The large blasts today in Beirut are a serious problem.
With 24 dead and 174 wounded, it is one of the largest attack's of recent, and one of the worst attacks in the predominantly Shia area (and Hezbollah stronghold) of southern Beirut.
The conflict in Syria has attracted both Hezbollah and Iranian involvement in defending Syria's President Bashar Assad.
Many here in the region are saying this is a rebel payback for their support for Mr. Assad.
This attack is the first attack on an Iranian target, as the blasts occurred around the Embassy and the Iranian Cultural Attaché, Sheikh Ibrahim Ansari, was killed.
The scale of the devastation is large – and the operational success of the bombing will probably wind up spawning even more audaciously brutal actions.
A Sunni Al Qaida linked group based in Lebanon has claimed responsibility.
This same group has fighters on the ground in Syria with the rebels forces who are fighting the Iranian and Hezbollah backed Syrian government forces.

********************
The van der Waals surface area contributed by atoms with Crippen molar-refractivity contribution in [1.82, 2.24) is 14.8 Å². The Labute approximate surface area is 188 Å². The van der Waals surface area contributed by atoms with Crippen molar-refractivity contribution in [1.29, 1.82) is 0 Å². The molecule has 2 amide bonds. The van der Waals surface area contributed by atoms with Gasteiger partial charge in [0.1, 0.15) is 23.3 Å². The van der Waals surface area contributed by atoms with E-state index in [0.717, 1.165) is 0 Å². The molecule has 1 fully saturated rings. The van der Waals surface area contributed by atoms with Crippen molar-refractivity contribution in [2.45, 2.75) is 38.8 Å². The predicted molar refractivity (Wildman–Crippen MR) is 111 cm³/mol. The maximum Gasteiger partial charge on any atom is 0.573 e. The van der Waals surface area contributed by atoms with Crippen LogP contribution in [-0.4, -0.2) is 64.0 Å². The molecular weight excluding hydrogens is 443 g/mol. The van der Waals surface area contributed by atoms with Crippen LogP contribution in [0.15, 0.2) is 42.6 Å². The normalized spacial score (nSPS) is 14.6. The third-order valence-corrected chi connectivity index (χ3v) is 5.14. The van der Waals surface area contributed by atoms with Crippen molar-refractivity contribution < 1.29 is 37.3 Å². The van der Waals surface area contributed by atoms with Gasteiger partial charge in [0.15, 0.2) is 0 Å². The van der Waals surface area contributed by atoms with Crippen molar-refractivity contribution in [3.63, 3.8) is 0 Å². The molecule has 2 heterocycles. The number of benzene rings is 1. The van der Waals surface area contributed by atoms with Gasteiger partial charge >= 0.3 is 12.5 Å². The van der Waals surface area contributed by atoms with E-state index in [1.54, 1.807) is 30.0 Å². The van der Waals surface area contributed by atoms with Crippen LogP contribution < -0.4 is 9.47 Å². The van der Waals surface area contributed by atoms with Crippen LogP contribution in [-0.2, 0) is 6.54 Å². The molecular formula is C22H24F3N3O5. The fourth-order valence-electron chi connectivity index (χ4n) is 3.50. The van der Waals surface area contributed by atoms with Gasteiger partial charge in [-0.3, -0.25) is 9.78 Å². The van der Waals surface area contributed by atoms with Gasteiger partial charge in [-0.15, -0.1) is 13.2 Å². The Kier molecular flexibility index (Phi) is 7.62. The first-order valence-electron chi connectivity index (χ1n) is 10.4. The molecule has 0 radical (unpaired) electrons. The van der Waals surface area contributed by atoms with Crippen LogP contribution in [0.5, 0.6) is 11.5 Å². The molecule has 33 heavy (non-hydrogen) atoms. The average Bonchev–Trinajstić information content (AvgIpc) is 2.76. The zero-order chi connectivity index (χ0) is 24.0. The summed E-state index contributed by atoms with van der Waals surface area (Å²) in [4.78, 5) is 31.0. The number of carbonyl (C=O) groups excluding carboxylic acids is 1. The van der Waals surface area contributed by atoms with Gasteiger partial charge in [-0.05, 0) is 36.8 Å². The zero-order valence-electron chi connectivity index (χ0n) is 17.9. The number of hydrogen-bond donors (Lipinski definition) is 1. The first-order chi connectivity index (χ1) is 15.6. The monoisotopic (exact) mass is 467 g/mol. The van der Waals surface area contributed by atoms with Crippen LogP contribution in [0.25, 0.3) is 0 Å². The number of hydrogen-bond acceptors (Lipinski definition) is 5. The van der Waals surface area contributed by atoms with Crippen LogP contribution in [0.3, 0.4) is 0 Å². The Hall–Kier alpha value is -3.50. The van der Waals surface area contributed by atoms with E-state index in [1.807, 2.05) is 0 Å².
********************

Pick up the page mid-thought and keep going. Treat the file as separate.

Lebanon is already such a fragile tinderbox of sectarian violence – this action will surely be met with retaliations – including those lead by Iranian operatives in Lebanon.
Sunni rebels are taking a pounding from Syrian Government forces right now – and Hezbollah forces are a part of that.
The Syrian army is carrying out a major offensive to cut off the rebels' last supply routes into Lebanon.
The pressure is on the rebels. Just a few days ago one of their main commanders died of injuries sustained from an air raid carried out by Assad's air force.
But the rebels are loosing key positions – and if their supply lines fall, it will be a hard hole to dig out of.
Brian Bush Middle East Coorespondent LeSEA Broadcasting